Speak JA

Language Discrimination and Classism Linked in Jamaica

I never liked speaking Patwa. It just sounded so, crude.  By the time I was in grade ten I stopped using the ‘dialect’ altogether. My siblings often complained that ‘[mi] lov gwaan laik [mi] kyaahn chat Patwa.’ I scoffed at them, smugly retorting that we were all educated in the English language and were free to use it.  

This approach made sense to me, because Jamaicans regard you differently when you speak English. I honestly thought I was even a little bit better than those who were not fluent in English, because supposedly, it meant they were not as  ‘educated’ as I was. I realized at a very young age that proficiency in English was a mark of social class, and having been born poor, I was very interested in gaining traction on the slippery ladder of social mobility.  

After completing my studies at St. Mary High in 2006, I went to Canada to study for two years. I remember sitting giddily on the plane at Normal Manley International as I awaited take off. I had long dreamed of the day I would fly away from the island in search of opportunity; little did I know that a bout of homesickness would leave me grounded for months. I never called home often, but whenever I did, I would speak in Patwa. I was not able to fully appreciate how well Jamaican could communicate my depression, but I knew English would never suffice.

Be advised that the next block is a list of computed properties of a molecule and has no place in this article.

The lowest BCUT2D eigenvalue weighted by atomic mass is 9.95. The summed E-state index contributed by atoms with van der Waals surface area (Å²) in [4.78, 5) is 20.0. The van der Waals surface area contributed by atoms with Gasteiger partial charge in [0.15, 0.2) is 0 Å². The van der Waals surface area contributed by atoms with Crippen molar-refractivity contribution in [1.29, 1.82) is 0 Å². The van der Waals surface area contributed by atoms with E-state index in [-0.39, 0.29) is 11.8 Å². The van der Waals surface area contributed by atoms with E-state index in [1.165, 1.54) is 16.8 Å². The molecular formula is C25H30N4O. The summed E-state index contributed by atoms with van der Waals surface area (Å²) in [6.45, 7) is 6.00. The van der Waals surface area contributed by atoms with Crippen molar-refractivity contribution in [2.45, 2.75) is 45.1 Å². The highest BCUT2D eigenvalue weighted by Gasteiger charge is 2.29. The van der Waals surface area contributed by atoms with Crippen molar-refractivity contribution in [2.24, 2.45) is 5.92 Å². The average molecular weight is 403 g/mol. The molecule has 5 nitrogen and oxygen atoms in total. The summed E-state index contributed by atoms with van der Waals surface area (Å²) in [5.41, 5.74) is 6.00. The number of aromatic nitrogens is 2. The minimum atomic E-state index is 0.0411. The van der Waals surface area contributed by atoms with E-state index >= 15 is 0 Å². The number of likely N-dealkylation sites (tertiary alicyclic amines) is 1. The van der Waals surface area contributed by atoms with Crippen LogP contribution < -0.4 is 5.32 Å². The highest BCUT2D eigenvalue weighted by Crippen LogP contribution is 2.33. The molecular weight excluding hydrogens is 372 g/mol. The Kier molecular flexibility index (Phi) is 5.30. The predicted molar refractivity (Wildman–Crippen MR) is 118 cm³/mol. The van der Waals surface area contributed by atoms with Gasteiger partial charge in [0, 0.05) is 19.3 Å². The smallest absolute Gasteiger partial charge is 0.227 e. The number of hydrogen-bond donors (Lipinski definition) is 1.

One of the few comforts I had at school was a Creole-speaking Belizean student. Daniel’s Creole was a little different, but intelligible nonetheless. We had endless conversations in the ‘broken English’ we picked up in the Caribbean. The following summer, when I visited my best friends in St. Mary, they remarked that I was speaking Patwa more than usual.  “So a wa,” I responded disbelievingly. Since then, my love for Patwa, and respect for those who speak it shamelessly, has grown appreciably.  

Three years later, I have no qualms about speaking Jamaican Creole in any formal space. People stare, and some giggle, but it seems foolish that I should be compelled to speak English if the individual I am interacting with is equally proficient in Jamaican. At the bank, I will continue to say, “Maanin mis, mi kom fi mek a dipazit.” I speak Jamaican Creole not because I am ‘illiterate’, but because I can.  Today, I am proud to present myself as a Jamaican Creole speaking young man from Port Maria, St. Mary. People who view me negatively as a result have internalized the classist relegation of Patwa to the margins, and are doing their nation a disservice. I understand this well. I was formally one of these people.

About the author

Jaghai Javed